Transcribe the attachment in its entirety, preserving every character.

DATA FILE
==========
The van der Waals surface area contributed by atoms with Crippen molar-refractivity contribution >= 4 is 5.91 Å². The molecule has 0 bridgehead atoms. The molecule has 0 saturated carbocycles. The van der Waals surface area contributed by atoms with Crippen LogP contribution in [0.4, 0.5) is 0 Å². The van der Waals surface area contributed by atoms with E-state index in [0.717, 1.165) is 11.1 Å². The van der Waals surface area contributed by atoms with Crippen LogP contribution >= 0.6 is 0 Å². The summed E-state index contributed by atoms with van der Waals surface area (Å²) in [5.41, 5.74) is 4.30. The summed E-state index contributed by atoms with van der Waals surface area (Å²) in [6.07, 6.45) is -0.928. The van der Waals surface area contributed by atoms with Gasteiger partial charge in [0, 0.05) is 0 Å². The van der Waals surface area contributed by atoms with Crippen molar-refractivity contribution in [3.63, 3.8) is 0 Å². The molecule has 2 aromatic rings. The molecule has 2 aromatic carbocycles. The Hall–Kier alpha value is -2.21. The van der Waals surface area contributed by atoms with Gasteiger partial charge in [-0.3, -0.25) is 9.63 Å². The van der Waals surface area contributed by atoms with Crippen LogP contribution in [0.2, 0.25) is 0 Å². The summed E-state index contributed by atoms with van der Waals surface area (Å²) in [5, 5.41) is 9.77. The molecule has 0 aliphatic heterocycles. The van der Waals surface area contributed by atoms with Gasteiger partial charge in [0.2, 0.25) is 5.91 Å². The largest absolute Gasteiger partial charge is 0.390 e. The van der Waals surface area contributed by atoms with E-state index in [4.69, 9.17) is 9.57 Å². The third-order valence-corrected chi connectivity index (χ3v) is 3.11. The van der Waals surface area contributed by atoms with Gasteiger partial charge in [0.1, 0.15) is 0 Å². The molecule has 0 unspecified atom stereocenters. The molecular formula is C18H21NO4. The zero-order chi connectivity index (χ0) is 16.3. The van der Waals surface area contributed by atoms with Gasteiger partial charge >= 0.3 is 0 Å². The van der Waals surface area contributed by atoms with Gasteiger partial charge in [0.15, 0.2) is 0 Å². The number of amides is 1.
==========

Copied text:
The van der Waals surface area contributed by atoms with Crippen molar-refractivity contribution >= 4 is 5.91 Å². The molecule has 0 bridgehead atoms. The molecule has 0 saturated carbocycles. The van der Waals surface area contributed by atoms with Crippen LogP contribution in [0.4, 0.5) is 0 Å². The van der Waals surface area contributed by atoms with E-state index in [0.717, 1.165) is 11.1 Å². The van der Waals surface area contributed by atoms with Crippen LogP contribution >= 0.6 is 0 Å². The summed E-state index contributed by atoms with van der Waals surface area (Å²) in [5.41, 5.74) is 4.30. The summed E-state index contributed by atoms with van der Waals surface area (Å²) in [6.07, 6.45) is -0.928. The van der Waals surface area contributed by atoms with Gasteiger partial charge in [0, 0.05) is 0 Å². The van der Waals surface area contributed by atoms with Crippen molar-refractivity contribution in [3.63, 3.8) is 0 Å². The molecule has 2 aromatic rings. The molecule has 2 aromatic carbocycles. The Hall–Kier alpha value is -2.21. The van der Waals surface area contributed by atoms with Gasteiger partial charge in [-0.3, -0.25) is 9.63 Å². The van der Waals surface area contributed by atoms with Crippen LogP contribution in [0.2, 0.25) is 0 Å². The summed E-state index contributed by atoms with van der Waals surface area (Å²) in [5, 5.41) is 9.77. The molecule has 0 aliphatic heterocycles. The van der Waals surface area contributed by atoms with Gasteiger partial charge in [0.2, 0.25) is 5.91 Å². The largest absolute Gasteiger partial charge is 0.390 e. The van der Waals surface area contributed by atoms with E-state index in [4.69, 9.17) is 9.57 Å². The third-order valence-corrected chi connectivity index (χ3v) is 3.11. The van der Waals surface area contributed by atoms with Gasteiger partial charge in [0.1, 0.15) is 0 Å². The molecule has 0 unspecified atom stereocenters. The molecular formula is C18H21NO4. The zero-order chi connectivity index (χ0) is 16.3. The van der Waals surface area contributed by atoms with Gasteiger partial charge >= 0.3 is 0 Å². The van der Waals surface area contributed by atoms with Gasteiger partial charge in [0.15, 0.2) is 0 Å². The number of amides is 1.